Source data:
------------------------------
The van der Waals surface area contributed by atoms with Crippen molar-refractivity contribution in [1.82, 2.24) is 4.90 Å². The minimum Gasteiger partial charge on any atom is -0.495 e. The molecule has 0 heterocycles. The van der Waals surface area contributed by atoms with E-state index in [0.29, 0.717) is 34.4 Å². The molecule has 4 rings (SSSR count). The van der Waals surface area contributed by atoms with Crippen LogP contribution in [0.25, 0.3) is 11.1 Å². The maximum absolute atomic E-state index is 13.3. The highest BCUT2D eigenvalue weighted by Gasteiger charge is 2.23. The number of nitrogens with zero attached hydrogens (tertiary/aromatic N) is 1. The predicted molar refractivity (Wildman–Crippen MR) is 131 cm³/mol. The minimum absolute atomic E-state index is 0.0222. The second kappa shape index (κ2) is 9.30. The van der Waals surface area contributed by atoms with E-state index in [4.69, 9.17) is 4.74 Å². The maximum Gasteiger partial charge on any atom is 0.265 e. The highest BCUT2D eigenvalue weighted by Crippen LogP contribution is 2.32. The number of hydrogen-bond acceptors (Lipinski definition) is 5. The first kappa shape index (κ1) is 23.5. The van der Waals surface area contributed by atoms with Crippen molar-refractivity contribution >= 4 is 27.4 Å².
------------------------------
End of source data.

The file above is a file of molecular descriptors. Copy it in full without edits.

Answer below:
The van der Waals surface area contributed by atoms with Crippen molar-refractivity contribution in [1.82, 2.24) is 4.90 Å². The minimum Gasteiger partial charge on any atom is -0.495 e. The molecule has 0 heterocycles. The van der Waals surface area contributed by atoms with E-state index in [0.29, 0.717) is 34.4 Å². The molecule has 4 rings (SSSR count). The van der Waals surface area contributed by atoms with Crippen LogP contribution in [0.25, 0.3) is 11.1 Å². The maximum absolute atomic E-state index is 13.3. The highest BCUT2D eigenvalue weighted by Gasteiger charge is 2.23. The number of nitrogens with zero attached hydrogens (tertiary/aromatic N) is 1. The predicted molar refractivity (Wildman–Crippen MR) is 131 cm³/mol. The minimum absolute atomic E-state index is 0.0222. The second kappa shape index (κ2) is 9.30. The van der Waals surface area contributed by atoms with E-state index in [4.69, 9.17) is 4.74 Å². The maximum Gasteiger partial charge on any atom is 0.265 e. The highest BCUT2D eigenvalue weighted by Crippen LogP contribution is 2.32. The number of hydrogen-bond acceptors (Lipinski definition) is 5. The first kappa shape index (κ1) is 23.5. The van der Waals surface area contributed by atoms with Crippen molar-refractivity contribution >= 4 is 27.4 Å².